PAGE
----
Smoak in Seattle
By R.J. Anderson //
Given the happenings of the past few days, it’s safe to say most baseball fans are wholly aware of Justin Smoak’s name and new location. The new Mariners’ first baseman is going to have a difficult time making fans forget about just how special Cliff Lee is, but he should do a wonderful job making them forget just how terrible Casey Kotchman was.
Smoak is only 23 years old and a switch-hitter who the Rangers took 11th overall in the 2008 draft. He’s from Goose Creek, South Carolina which is also the birthplace of Orioles catcher Matt Wieters. Rated as the 13th-best prospect in baseball entering this season by Baseball America, Smoak spent only 15 games in the minors during the season, hitting .300/.470/.540 with two homers and six doubles. For his minor league career, which reaches nearly 600 plate appearances, he hit .293/.411/.461.
Not everything is sparkles and giggles however. In nearly 300 major league plate appearances he’s hit .208/.310/.356. That’s not enough time to label a player with his pedigree as a bust, but it’s enough time to make antsier fantasy owners a bit concerned. In down times is when doubts start to creep into people’s minds. Like, maybe Smoak only has warning track power. Or maybe he’s just going to be another Lyle Overbay. You don’t want to trade one of the best pitchers in baseball for a Lyle Overbay.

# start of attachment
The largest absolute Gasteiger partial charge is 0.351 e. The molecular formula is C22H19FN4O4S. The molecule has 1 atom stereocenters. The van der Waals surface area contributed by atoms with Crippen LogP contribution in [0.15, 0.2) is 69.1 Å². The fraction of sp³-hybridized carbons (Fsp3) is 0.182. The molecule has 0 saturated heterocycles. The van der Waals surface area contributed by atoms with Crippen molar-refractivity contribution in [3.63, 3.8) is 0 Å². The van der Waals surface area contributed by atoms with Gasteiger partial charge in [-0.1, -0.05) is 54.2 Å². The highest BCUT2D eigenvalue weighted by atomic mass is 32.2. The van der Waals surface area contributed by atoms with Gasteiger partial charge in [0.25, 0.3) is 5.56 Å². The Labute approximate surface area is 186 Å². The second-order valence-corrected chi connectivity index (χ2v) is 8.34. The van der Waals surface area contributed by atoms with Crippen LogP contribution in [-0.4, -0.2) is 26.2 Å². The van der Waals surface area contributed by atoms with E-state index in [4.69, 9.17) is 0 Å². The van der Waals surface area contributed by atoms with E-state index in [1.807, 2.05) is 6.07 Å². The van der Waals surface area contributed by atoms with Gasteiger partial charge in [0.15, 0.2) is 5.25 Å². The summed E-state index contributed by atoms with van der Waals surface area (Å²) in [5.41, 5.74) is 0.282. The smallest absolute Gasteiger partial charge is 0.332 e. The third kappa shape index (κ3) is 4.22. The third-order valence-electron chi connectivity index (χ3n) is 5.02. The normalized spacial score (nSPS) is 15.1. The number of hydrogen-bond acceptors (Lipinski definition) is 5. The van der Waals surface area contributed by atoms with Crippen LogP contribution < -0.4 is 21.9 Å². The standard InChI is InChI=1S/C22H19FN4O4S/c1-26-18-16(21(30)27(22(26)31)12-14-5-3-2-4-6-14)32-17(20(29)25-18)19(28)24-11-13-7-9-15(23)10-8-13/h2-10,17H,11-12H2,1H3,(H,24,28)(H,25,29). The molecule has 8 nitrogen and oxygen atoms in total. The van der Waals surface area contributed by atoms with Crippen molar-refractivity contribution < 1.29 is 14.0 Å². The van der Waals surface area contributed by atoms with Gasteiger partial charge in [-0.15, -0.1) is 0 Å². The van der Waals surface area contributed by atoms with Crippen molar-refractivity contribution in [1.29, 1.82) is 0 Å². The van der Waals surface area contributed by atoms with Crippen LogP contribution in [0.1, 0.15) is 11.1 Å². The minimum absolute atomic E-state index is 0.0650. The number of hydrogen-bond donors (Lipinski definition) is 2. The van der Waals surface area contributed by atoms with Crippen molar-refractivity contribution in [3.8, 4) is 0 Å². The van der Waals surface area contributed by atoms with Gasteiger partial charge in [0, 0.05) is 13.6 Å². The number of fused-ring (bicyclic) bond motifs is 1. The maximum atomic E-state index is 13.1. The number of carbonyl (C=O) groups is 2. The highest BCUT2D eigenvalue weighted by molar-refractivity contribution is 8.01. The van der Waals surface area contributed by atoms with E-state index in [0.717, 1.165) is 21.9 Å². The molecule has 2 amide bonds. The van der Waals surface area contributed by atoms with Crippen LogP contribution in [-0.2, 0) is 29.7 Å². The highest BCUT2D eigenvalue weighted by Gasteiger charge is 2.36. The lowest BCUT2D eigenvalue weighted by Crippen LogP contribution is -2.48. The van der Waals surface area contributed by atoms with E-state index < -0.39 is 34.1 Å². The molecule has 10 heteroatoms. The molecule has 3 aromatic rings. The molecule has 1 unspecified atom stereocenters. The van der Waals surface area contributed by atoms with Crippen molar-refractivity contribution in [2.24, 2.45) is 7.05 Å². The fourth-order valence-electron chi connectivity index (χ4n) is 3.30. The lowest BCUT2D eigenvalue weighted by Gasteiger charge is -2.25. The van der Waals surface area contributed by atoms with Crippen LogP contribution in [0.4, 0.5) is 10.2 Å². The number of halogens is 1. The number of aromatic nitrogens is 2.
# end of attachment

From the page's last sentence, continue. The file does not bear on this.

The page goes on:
One projection system, CHONE, had him pegged at .240/.340/.363 this season. Kotchman, for instance, has hit .218/.299/.370 this year and it seems unrealistic to think Smoak would provide less pop than a first baseman who is renowned for his inability to hit his way out of a paper bag.
Still, the reality is Smoak might not contribute much this season. That’s fine, but what about those in keeper leagues who have the chance to add him cheap? That is definitely worth the risk. Even though Smoak will play most of his games in Safeco Field, he will spend most of his time batting from the left-handed batter’s box, meaning Safeco’s constrictor-like death grip on right-handed power won’t affect him as much as, say, Jose Lopez or Adrian Beltre. Of course the same could’ve been applied to Milton Bradley, and he’s got one of the worst slugging percentages of his career.
Bottom line: Stay away from Smoak in standard leagues, grab him in keeper leagues.